Time Conflated like Distance in a Photograph
In a gallery in Kauai, the owner stops us and says, You both are the picture of health. Less than a month ago, Jacob’s doctor was suggesting IV tube feeding. This should feel like victory, instead it feels like invisibility.
There are radishes growing in the garden. Cherries furling from flower into fruit.
On a plane somewhere over Canada a man glares at the back of my father’s head, scared from meeting too many lightbulbs.
A friend of mine wrote a poem about fat blackberries which was actually a poem about fat, about being it and being seen as only it. After a reading an older man told her all of his advice for how to rid your garden of blackberries.
Our apples have maggots, even though we covered every apple with nylons, so that they looked like an art project or a hosiery display.
My mother and I share a beloved doctor. Eventually that doctor explained how pain works for me, for people like me, to my mother, Pain without damage is just pain. There isn’t anything one can do about it.
People always ask me how Jacob is doing because his pain means something. I’d blame it on the patriarchy, but it’s true. Inside him there are ulcers and cancers, half a dozen mysteries they can only guess at with routine surgery.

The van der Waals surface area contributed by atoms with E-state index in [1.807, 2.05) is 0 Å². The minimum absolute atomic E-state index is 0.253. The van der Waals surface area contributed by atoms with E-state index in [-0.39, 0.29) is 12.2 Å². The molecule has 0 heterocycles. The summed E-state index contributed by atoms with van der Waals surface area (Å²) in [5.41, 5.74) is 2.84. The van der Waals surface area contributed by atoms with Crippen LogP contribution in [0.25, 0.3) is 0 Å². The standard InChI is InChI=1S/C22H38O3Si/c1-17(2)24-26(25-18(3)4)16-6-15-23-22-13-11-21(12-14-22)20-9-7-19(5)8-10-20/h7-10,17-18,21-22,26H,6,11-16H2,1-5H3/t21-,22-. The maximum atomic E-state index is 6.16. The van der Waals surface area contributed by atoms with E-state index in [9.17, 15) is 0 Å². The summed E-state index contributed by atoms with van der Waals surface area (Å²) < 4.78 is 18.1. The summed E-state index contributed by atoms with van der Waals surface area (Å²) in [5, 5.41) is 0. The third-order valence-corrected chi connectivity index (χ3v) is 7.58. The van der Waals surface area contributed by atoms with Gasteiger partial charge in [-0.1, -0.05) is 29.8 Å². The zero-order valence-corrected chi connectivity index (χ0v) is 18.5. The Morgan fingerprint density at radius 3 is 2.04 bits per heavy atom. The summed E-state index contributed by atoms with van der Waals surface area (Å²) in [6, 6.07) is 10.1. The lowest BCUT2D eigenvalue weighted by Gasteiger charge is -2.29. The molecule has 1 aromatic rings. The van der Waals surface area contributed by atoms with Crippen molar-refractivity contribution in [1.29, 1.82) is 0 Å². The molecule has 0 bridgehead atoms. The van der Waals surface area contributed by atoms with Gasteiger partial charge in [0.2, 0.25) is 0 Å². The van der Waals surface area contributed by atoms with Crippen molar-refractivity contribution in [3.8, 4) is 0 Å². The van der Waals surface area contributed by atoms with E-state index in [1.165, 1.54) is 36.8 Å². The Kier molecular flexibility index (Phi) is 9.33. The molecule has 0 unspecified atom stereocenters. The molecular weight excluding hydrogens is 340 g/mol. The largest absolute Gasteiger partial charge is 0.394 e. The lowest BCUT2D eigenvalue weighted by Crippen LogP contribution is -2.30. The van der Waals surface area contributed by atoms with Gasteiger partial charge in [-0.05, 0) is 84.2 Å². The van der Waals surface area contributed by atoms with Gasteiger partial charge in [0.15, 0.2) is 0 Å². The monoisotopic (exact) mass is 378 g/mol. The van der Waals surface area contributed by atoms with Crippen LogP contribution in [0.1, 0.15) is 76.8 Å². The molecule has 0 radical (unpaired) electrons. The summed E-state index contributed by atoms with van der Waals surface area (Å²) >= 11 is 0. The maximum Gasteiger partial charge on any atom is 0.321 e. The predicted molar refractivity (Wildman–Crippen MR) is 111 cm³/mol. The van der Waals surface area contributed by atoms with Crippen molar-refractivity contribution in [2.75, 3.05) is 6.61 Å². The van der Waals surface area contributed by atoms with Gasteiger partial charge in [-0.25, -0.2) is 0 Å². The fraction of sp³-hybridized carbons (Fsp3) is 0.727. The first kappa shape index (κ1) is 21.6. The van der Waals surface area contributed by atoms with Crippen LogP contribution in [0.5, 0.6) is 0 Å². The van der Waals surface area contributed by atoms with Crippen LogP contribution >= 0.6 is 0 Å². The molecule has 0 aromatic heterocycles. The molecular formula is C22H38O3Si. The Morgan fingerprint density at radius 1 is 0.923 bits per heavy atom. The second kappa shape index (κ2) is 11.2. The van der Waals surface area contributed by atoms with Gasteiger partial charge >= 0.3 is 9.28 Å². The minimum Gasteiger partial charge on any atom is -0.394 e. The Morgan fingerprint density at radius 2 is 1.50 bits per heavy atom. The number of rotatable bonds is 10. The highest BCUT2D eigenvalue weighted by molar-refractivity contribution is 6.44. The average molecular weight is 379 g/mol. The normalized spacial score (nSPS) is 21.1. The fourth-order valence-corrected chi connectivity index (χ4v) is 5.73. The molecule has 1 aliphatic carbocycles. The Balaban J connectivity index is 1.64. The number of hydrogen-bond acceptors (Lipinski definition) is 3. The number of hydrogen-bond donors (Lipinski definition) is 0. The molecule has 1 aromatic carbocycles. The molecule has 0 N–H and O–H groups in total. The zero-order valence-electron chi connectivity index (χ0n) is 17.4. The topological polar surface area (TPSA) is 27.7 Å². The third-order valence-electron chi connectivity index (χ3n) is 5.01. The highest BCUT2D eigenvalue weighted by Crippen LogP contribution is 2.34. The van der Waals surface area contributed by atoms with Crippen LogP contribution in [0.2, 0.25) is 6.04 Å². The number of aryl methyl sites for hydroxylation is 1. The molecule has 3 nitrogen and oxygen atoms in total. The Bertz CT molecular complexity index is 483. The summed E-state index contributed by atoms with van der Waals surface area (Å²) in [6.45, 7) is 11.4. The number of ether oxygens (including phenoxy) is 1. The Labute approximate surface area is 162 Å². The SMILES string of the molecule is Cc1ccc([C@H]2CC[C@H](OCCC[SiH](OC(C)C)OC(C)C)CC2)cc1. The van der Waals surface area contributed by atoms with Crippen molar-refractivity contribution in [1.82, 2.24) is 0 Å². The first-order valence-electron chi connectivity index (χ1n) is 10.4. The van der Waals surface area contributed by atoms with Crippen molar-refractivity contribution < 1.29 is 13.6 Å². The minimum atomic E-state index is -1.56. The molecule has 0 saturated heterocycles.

In the fall he grows faint. I have to monitor the food he eats and doesn’t want to. My parents buy me a box of chocolates and he sniffs each one. This one smells good, he says, so I eat it first and it is.
Online a friend calls another friend fat and I want to slap them through the Zoom. Everyone in a mirage now, our image on the computer screens un-weighable.
There were so many apples the year after the maggots that we shared them with strangers, filled our dehydrator with green smiles.
Shovel for Two Years without Small Talk
I have knitted through an apocalypse. The
loom I use is the pink of my childhood bedroom walls.
There is a gentle
routine in loom knitting, one row laps another as
if waves at the shore, blue
and then the white of too hot flames.
I imagine strangers as they point
at the errors I made, from six feet apart an invisible curl
of wool. This pandemic has made me into
the kind of person who does not talk to my
neighbours with their backyard bars and loud living.
A golden shovel from “Vines” by Kaveh Akbar
Caitlin Thomson failed the second grade, yet two children rely on her, anyway. Her work has appeared in numerous anthologies and literary journals including: The Adroit Journal, The Penn Review, Barrow Street, Wraparound South, and Radar Poetry. You can learn more about her writing at www.caitlinthomson.com.